With 'Dark Knight' days over, film lab to go condo
The River North building where clips of "The Dark Knight" were first screened will soon be knocked down to make way for condominiums.
A venture of Chicago-based developer MCZ Development Corp. paid $1.8 million in July for the Filmworkers/Astrolab, a 10,156-square-foot film processing studio at 61 W. Erie St., according to Cook County records.
The venture, which bought the property from Astrolab owner Alan Kubicka, plans to build condos on the site, said Jan Smith of @properties, who represented Mr. Kubicka in the sale. Michael Lerner, president of MCZ Development, did not return calls.
Mr. Kubicka, who owns the post-production facility Filmworkers Club, bought the Erie Street property for nearly $1.3 million in 2001, Cook County records show. With the purchase, Mr. Kubicka also took over the Astrolab, which processed film for all of John Hughes' movies, including "Ferris Bueller's Day Off" and "Home Alone," and other Chicago-based flicks like "The Break-Up" and "Barbershop."
But the two-story "maze" has few windows and steel infrastructure to support the weight of the processing equipment and isn't well-suited for other types of businesses, said Manuela Hung, who was general manager of Astrolab when it closed in May.
Chicago-based MCZ specializes in residential projects and plans a 50-unit apartment project in Bucktown.
But a recent shift in the condo market and the strong River North location make MCZ's latest acquisition an ideal site for condos, said Gail Lissner, vice president of Appraisal Research Counselors, a Chicago-based consulting firm.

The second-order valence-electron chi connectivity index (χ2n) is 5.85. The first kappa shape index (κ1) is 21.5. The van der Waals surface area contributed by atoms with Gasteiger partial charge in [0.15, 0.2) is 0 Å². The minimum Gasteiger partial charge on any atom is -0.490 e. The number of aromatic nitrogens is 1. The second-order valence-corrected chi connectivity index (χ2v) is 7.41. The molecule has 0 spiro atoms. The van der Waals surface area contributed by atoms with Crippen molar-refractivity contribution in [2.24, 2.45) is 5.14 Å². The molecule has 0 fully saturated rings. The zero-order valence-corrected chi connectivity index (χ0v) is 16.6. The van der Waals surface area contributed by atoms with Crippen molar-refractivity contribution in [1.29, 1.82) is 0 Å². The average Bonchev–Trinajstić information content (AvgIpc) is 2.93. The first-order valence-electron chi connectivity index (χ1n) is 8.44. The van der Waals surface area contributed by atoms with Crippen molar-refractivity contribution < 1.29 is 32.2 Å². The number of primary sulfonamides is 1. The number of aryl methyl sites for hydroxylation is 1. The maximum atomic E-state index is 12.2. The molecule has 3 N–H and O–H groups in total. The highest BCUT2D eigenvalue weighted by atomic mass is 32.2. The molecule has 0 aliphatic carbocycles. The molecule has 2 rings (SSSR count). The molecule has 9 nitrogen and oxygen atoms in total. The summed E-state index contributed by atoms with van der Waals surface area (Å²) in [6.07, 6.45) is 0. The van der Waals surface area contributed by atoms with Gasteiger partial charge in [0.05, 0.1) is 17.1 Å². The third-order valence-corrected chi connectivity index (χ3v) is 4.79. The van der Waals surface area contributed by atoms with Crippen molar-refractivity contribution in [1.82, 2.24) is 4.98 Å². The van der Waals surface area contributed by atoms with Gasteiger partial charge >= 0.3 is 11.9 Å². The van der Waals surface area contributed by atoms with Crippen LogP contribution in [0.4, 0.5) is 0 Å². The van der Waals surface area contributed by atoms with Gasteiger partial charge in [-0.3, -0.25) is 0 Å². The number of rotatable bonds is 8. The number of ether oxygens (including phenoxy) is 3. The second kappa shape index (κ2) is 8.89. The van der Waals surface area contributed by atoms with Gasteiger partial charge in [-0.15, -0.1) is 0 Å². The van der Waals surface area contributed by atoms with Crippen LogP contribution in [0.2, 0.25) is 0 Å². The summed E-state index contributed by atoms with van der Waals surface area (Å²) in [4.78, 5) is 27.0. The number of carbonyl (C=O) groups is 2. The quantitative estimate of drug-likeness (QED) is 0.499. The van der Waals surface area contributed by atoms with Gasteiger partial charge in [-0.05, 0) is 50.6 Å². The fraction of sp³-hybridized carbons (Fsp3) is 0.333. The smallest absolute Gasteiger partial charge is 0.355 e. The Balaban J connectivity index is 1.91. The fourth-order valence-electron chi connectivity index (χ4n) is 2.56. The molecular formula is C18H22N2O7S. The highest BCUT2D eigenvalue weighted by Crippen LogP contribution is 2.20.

Astrolab began operating out of the Erie Street facility in the 1960s, Ms. Hung said. The company processed its last feature film in 2008 and has worked on commercials and independent movies since then. The film processing facility was the last independent full-service film lab in the Midwest.
It was exciting to get a sneak peak of the movies before they hit theaters, but big-budget projects brought more stress, she said.
After watching crews shoot scenes for "The Dark Knight" along the Chicago River at dusk, Ms. Hung stayed awake all night worried about the film processing. Any slip-ups by the Astrolab employees meant reshooting a scene that required road closures as a helicopter flew overhead.
"But we never lost a foot of film for any of the features," she said.
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